Find out more how every Kairos child thrives by completing a “Find Out More” form at the bottom (or just give us a call at 011 646 6221).

In my previous Headmonsterly Hmmm (7 February), I offered an observation that at Kairos there is a noticeable presence of empathy in our school, especially when compared to most other schools in our country. I do hope you agree. We often hear stories of incidents in the playgrounds and classrooms out there which sound foreign to us. What is it about Kairos that makes empathy our norm, with a conspicuous absence of malice, disrespect or anxiety?

Well it’s not because we hammer our core values — Integrity, Mastery and Harmony — into everyone’s heads. (We don’t.) Nor do we put up these words in a large luminous font on playground walls. (Do you think we should?) It’s certainly not because we ensure our children can repeat these words on demand. What is it then? 

One factor is the visual experience of the school. Instead of an archipelago of classrooms along corridors, our school is a house, and feels like a home. It’s friendly and welcoming, with a glorious garden. We meet often in circles, and often outside, and we often create beauty together — children engage meaningfully in texts, illustrating them on a daily basis, instead of the conventional ready-made textbooks tasks and fill-in-the-gap worksheets..

Another factor is our intentional championing of the idea of Nonviolent Communication. This is an invisible feature in the school. It’s not in the timetable, it’s not in the children’s bookwork — and it’s certainly not tested (as it would be in the mainstream schooling system). Nope — it’s a commitment to prioritise wholesome relationships between everyone and a commitment to be courageously honest and vulnerably open. It’s a commitment to be genuinely empathic about others’ feelings, and to be sincerely curious about what makes them tick. And it’s a commitment to being able to listen to others when we impact them by mistake, and to do our best to restore a sense of connection with them.

I am human and fallible. I fall into old patterns of unkind, unthoughtful or unconscious behaviour — and it’s comforting to know others will too. We are a school that emphasises the willingness to grow, and learn from mistakes, and that means mistakes are expected, normal — even necessary. For this reason we don’t use the word “punishment”, a foreign word to us. (We prefer “acts of accountability” for “agreements broken”). 

Our pupils learn this collective tolerance and institutional patience from the teachers and other staff, and they come to learn that we all aspire to model empathy and non-violence as best as we can. I believe we succeed in this mission frequently enough because the pupils who have been with us for years are able to successfully model those same qualities for new pupils just joining us, and support their classmates to learn them too.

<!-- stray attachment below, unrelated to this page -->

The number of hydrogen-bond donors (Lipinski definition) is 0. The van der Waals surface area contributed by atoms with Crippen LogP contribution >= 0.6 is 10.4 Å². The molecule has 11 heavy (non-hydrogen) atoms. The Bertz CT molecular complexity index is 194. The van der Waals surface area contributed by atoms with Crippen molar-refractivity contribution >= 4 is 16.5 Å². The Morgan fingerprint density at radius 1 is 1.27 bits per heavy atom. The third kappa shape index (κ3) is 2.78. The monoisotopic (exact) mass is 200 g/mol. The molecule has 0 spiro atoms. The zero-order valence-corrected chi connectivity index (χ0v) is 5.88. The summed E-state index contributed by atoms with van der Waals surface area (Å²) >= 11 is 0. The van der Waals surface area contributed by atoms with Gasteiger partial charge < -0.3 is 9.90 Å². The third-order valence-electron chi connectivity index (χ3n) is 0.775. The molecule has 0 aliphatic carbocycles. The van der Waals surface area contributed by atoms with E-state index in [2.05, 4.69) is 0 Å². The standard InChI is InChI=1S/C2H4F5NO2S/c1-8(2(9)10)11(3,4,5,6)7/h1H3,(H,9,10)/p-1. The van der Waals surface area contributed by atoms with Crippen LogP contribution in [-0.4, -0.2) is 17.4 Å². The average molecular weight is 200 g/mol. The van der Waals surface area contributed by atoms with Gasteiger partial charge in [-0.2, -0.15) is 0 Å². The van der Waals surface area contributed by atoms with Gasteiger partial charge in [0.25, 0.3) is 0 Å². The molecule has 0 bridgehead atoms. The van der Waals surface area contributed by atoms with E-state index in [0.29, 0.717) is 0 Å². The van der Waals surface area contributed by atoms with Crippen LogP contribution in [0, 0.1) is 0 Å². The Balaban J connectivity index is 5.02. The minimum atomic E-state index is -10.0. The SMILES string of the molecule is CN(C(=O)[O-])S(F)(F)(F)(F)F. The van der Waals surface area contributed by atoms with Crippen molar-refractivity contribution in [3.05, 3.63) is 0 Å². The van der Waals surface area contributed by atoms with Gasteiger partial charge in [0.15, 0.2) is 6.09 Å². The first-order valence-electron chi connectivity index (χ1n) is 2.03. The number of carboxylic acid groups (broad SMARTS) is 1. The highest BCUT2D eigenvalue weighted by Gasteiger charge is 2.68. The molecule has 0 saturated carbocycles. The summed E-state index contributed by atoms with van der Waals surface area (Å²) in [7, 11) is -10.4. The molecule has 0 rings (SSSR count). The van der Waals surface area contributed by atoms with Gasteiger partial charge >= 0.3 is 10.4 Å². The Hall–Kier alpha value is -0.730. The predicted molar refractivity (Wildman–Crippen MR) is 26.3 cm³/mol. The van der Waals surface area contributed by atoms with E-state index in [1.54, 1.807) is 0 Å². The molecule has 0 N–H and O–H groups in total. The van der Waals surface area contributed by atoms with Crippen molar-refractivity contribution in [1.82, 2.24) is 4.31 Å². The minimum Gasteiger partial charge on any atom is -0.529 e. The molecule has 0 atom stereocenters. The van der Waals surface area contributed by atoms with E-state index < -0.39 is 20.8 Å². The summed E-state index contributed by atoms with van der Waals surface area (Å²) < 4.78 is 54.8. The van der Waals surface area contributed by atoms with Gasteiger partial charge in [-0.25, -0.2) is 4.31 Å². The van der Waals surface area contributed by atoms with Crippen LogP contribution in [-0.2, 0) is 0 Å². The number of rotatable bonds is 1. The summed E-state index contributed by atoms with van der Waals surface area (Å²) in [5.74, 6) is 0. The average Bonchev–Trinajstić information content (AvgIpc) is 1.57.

Yes, there are specific, explicit practices that are seminal in our school that emphasise empathy and non-violence. Most obviously, we offer a thoughtful introduction of formal, quantitative tests, in glaring contrast to the very sudden introduction of tests in the conventional schools — with them usually starting, out of the blue, at the beginning of Grade 1. Our rationale around our assessment framework sets a new standard for how primary school testing should happen in the country for all schools — more on that in another blog. 

For now, it’s worth observing how our thoughtful implementation of assessments contributes to radically improved levels of anxiety in our pupils. Children arriving at Kairos from elsewhere usually report feeling highly anxious when it comes to tests, sometimes to the point of emotional paralysis or panic. How tragically unnecessary! 

Children want to learn for intrinsic reasons: indeed, learning is an intrinsic part of being human. But tests send messages that learning is not intrinsic, that we need to be pressured to learn, otherwise we’ll remain ignorant and incompetent. Test marks are deemed necessary in order to persuade the child to exert effort. But at Kairos, pupils exert effort because of a harmonious set of educational relationships with their teachers and classmates. We’re able to avoid the conventional levels of anxiety that is inevitable from an educational system rooted in premature testing practices.

Our daily check-in of our feelings and our use of a thoughtful Physical Education curriculum instead of competitive sports are two other examples. Perhaps most importantly, our pupils’ lived experience in our school is that they have a genuine voice: to express their opinions and to offer ideas, to which we always listen. There are several traditions in our school that come directly from our pupils.

Don’t you think we are a fantastic case study for an anxiety-free schooling system for South Africa? 

“This morning I once again felt validated in the choice we made for my daughter’s school.”

— Kairos Parent

“Fun, play, creativity and constant learning finds a mix with real empathy.”

— Kairos Parent

“Kairos School is unique in what it offers.”

— Kairos Parent

“You and your staff can be extremely proud of producing a young man of D’s calibre…”

— Paul Edey, St Johns principal

“Strong, inquiring, mind-minded individuals with heart = Kairosians! “

— Kairos parent

“The relative ease with which our two older boys have coped with the obstacles the COVID-19 pandemic brought for all of us, is to a very large extent due to the foundation they received at Kairos…”

— Kairos parent

“…highly skilled teachers…”

— Kairos Parent

“My child is so happy… I feel like I have my little girl back!”

— Kairos Parent

“Certainly the most innovative and nurturing primary school in Joburg!”

— Kairos Parent

“I’ve not seen the personal care received here anywhere else.”

— Kairos Parent